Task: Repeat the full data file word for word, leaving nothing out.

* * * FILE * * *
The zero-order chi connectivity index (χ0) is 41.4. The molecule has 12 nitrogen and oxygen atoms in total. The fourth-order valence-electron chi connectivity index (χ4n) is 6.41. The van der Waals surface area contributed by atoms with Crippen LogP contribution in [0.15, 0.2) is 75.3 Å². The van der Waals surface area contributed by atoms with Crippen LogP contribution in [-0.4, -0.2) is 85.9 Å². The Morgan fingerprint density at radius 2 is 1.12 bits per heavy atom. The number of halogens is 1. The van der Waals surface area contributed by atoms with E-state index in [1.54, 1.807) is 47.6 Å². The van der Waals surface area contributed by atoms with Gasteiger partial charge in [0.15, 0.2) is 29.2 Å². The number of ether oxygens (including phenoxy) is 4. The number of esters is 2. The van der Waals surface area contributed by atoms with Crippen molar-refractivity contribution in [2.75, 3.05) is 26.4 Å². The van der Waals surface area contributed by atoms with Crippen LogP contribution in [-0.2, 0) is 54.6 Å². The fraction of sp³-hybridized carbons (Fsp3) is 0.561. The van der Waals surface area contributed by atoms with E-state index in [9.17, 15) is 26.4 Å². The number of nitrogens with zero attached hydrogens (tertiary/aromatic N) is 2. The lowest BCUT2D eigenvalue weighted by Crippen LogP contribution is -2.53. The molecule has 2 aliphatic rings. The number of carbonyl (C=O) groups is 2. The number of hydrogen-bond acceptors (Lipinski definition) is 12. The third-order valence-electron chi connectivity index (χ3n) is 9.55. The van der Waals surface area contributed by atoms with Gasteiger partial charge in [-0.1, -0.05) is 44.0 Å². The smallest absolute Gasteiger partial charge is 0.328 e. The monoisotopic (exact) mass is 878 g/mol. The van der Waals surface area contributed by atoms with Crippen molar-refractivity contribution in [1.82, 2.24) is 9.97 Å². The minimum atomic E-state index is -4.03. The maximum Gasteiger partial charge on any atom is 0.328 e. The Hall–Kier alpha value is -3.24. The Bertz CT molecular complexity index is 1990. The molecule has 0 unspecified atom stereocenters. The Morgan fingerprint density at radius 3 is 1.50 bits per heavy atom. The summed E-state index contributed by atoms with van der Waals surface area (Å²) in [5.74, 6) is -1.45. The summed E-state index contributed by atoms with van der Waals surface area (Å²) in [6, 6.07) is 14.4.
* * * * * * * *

The zero-order chi connectivity index (χ0) is 41.4. The molecule has 12 nitrogen and oxygen atoms in total. The fourth-order valence-electron chi connectivity index (χ4n) is 6.41. The van der Waals surface area contributed by atoms with Crippen LogP contribution in [0.15, 0.2) is 75.3 Å². The van der Waals surface area contributed by atoms with Crippen LogP contribution in [-0.4, -0.2) is 85.9 Å². The Morgan fingerprint density at radius 2 is 1.12 bits per heavy atom. The number of halogens is 1. The van der Waals surface area contributed by atoms with E-state index in [1.54, 1.807) is 47.6 Å². The van der Waals surface area contributed by atoms with Gasteiger partial charge in [0.15, 0.2) is 29.2 Å². The number of ether oxygens (including phenoxy) is 4. The number of esters is 2. The van der Waals surface area contributed by atoms with Crippen molar-refractivity contribution in [2.75, 3.05) is 26.4 Å². The van der Waals surface area contributed by atoms with Crippen LogP contribution in [-0.2, 0) is 54.6 Å². The fraction of sp³-hybridized carbons (Fsp3) is 0.561. The van der Waals surface area contributed by atoms with E-state index in [9.17, 15) is 26.4 Å². The number of nitrogens with zero attached hydrogens (tertiary/aromatic N) is 2. The lowest BCUT2D eigenvalue weighted by Crippen LogP contribution is -2.53. The molecule has 2 aliphatic rings. The number of carbonyl (C=O) groups is 2. The number of hydrogen-bond acceptors (Lipinski definition) is 12. The third-order valence-electron chi connectivity index (χ3n) is 9.55. The van der Waals surface area contributed by atoms with Gasteiger partial charge in [-0.1, -0.05) is 44.0 Å². The smallest absolute Gasteiger partial charge is 0.328 e. The monoisotopic (exact) mass is 878 g/mol. The van der Waals surface area contributed by atoms with Crippen molar-refractivity contribution in [1.82, 2.24) is 9.97 Å². The minimum atomic E-state index is -4.03. The maximum Gasteiger partial charge on any atom is 0.328 e. The Hall–Kier alpha value is -3.24. The Bertz CT molecular complexity index is 1990. The molecule has 0 unspecified atom stereocenters. The Morgan fingerprint density at radius 3 is 1.50 bits per heavy atom. The summed E-state index contributed by atoms with van der Waals surface area (Å²) in [5.74, 6) is -1.45. The summed E-state index contributed by atoms with van der Waals surface area (Å²) in [6, 6.07) is 14.4.